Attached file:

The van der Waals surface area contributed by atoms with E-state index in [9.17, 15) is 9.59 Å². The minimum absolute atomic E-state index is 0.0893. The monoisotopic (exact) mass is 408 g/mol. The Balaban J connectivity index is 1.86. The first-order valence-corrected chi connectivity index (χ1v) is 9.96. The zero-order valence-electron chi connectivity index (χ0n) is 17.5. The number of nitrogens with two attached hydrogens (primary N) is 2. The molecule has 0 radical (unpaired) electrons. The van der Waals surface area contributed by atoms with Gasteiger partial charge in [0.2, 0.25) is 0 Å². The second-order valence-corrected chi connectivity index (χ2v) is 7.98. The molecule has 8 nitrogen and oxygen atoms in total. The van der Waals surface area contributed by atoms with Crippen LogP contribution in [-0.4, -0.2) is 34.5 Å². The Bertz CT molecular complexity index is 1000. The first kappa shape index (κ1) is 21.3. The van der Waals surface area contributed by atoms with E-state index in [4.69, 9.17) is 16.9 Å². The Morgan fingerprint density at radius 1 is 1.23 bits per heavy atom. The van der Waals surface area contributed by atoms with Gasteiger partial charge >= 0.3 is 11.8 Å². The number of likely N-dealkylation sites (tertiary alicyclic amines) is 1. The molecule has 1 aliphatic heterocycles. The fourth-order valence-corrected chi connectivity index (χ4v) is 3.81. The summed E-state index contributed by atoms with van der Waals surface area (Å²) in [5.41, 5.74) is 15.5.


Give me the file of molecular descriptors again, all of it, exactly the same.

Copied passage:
The van der Waals surface area contributed by atoms with E-state index in [9.17, 15) is 9.59 Å². The minimum absolute atomic E-state index is 0.0893. The monoisotopic (exact) mass is 408 g/mol. The Balaban J connectivity index is 1.86. The first-order valence-corrected chi connectivity index (χ1v) is 9.96. The zero-order valence-electron chi connectivity index (χ0n) is 17.5. The number of nitrogens with two attached hydrogens (primary N) is 2. The molecule has 0 radical (unpaired) electrons. The van der Waals surface area contributed by atoms with Gasteiger partial charge in [0.2, 0.25) is 0 Å². The second-order valence-corrected chi connectivity index (χ2v) is 7.98. The molecule has 8 nitrogen and oxygen atoms in total. The van der Waals surface area contributed by atoms with Crippen LogP contribution in [-0.4, -0.2) is 34.5 Å². The Bertz CT molecular complexity index is 1000. The first kappa shape index (κ1) is 21.3. The van der Waals surface area contributed by atoms with E-state index in [4.69, 9.17) is 16.9 Å². The Morgan fingerprint density at radius 1 is 1.23 bits per heavy atom. The van der Waals surface area contributed by atoms with Gasteiger partial charge >= 0.3 is 11.8 Å². The number of likely N-dealkylation sites (tertiary alicyclic amines) is 1. The molecule has 1 aliphatic heterocycles. The fourth-order valence-corrected chi connectivity index (χ4v) is 3.81. The summed E-state index contributed by atoms with van der Waals surface area (Å²) in [5.41, 5.74) is 15.5.